“I was born in Sardinia”. This is how Grazia Deledda proudly began her acceptance speech to the Swedish Royal Academy on receiving the Nobel Prize for literature, the only one awarded to an Italian woman writer. She continued by saying, “I have lived with the winds, the woods and the mountains… I have listened to traditional songs and music, folk tales and yarns”. This is the Sardinia that I have always wanted, that is part of who I am and that I will defend forever. But at the same time I have also striven for that Sardinia to be flanked by another that looks to the future. A Sardinia shaped by the great minds of the past but also by revolutionary thinkers of the present day, a time when slow changes have been replaced by sudden, disruptive acceleration, driven by constant technological innovation.
It seemed apt that another Nobel Prize winner would join Grazia Deledda in leading us along this new path. I thought that this Nobel laureate could only be Carlo Rubbia, not only on account of his vast and undisputed knowledge, which transcends the boundaries of physics, but also for his outstanding communication, leadership and networking skills. In the second half of the 1980s, a wind of change started to blow on an island still anchored to a mainly agro-pastoral economy that fell short of its development potential, to declining petrochemical and mining industries, infamously dubbed “cathedrals in the desert”, and to research activities conducted within the walls of the universities.
What was needed was a step change, innovative momentum, to put Sardinia on a new path of growth, to design an economic development model which at the same time would preserve and enhance its unique age-old historical, cultural, social and environmental heritage. This is how the Science and Technology Park was born, initially under the leadership of Consorzio 21 (today Sardegna Ricerche) and CRS4.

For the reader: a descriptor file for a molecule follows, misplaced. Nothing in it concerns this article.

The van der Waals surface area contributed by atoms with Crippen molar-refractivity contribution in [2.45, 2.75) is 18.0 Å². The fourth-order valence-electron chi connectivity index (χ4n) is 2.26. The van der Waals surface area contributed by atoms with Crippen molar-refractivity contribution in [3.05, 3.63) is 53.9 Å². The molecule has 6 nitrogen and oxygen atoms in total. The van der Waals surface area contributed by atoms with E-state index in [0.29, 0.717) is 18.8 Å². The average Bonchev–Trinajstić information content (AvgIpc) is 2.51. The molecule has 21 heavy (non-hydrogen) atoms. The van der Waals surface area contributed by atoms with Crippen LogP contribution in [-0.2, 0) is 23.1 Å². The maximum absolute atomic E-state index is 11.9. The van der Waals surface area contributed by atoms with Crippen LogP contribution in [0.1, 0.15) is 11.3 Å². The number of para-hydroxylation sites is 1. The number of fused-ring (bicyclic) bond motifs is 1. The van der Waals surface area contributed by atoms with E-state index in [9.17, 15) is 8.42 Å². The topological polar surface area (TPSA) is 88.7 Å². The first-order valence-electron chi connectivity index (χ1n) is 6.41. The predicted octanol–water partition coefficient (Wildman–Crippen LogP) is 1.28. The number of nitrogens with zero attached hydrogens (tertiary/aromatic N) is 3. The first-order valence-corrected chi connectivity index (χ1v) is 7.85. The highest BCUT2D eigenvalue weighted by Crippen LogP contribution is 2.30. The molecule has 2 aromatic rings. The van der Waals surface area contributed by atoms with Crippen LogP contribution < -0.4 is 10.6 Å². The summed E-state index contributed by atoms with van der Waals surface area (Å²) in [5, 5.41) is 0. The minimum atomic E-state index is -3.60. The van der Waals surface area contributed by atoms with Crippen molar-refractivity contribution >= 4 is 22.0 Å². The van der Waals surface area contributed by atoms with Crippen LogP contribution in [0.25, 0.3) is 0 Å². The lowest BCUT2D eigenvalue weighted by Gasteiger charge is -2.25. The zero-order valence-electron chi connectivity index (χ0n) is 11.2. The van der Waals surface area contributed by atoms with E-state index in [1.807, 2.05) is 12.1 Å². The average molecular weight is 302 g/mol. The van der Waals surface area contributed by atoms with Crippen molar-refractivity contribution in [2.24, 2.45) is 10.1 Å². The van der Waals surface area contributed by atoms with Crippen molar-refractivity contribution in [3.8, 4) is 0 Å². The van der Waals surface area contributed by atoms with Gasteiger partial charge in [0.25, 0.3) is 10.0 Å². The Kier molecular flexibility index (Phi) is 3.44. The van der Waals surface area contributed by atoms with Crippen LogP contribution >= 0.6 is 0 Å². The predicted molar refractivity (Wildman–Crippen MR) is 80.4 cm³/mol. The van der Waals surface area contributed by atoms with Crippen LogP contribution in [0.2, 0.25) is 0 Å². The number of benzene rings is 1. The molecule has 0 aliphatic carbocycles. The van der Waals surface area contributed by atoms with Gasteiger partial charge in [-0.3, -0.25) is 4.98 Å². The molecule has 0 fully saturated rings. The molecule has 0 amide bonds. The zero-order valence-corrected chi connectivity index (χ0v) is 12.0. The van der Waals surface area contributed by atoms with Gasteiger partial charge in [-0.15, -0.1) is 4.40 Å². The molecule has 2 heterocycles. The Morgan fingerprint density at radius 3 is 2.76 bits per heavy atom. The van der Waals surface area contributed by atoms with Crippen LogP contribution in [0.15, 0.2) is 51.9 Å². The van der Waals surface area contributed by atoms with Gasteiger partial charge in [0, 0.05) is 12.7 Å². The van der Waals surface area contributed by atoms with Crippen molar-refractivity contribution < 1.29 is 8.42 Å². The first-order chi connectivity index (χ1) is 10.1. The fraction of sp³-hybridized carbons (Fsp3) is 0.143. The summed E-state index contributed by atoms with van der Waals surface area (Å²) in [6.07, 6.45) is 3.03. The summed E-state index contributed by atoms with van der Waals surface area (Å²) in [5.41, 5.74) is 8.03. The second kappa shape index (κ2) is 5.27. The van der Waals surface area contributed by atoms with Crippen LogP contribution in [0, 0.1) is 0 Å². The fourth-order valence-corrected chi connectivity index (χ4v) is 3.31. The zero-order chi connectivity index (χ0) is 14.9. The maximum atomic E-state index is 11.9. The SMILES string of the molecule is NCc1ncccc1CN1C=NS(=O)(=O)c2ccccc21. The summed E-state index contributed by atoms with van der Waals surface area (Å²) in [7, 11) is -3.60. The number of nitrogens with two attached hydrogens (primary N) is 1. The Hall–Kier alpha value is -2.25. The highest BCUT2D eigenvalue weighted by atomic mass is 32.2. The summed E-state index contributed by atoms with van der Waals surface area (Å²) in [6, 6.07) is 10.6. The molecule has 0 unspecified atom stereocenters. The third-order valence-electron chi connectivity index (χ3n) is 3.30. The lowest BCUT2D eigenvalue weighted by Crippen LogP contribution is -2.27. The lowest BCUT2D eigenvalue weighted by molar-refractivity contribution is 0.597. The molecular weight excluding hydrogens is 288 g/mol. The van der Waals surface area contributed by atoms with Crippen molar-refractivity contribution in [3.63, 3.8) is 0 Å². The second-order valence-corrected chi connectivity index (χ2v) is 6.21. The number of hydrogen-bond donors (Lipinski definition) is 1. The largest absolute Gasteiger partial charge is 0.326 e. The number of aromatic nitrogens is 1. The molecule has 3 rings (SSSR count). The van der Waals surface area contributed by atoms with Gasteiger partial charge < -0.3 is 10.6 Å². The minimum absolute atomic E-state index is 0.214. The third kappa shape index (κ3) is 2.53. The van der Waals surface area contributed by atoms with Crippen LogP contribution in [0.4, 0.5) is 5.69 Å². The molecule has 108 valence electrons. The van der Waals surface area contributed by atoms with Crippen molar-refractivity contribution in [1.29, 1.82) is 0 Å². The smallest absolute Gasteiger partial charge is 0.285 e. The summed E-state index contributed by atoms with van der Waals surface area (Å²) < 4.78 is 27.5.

In a free market context, economic processes in general, but especially those that have taken root over time, are often resistant to change. This means that the effects of economic policies aimed at structurally modifying an entire production system can only be measured in the medium and long term. However, 30 years are indeed a long time, enough for us to look back and assess the impact of CRS4 on our island’s development. Over these decades, Sardinian society has become increasingly aware of the potential of intangible assets and activities. We have experienced a strong growth in new economy businesses (software, hardware, ICT, etc.) at a higher rate than the national one. This has enabled our region to achieve ambitious goals and records. To mention a few: the first Italian website, the first public domain browser, the first online Italian daily newspaper, the first search engine, the first worldwide web mail, the first Italian commercial ISP - Video On Line, and then, in the late 1990s, the birth of one of the main European Internet operators: Tiscali. These achievements, together with several pending and granted patents, show that the initiative has been a success. However, it must be said that these individual results, while outstanding, have so far been unable to permeate the economic fabric as drivers of a new development model. Today, I believe we should build on what we created in those years. We should review the goals and operations of the various players at the Science and Technology Park of Sardinia, including CRS4, to ensure that, as was the original vision, they ignite rapid development within our production system.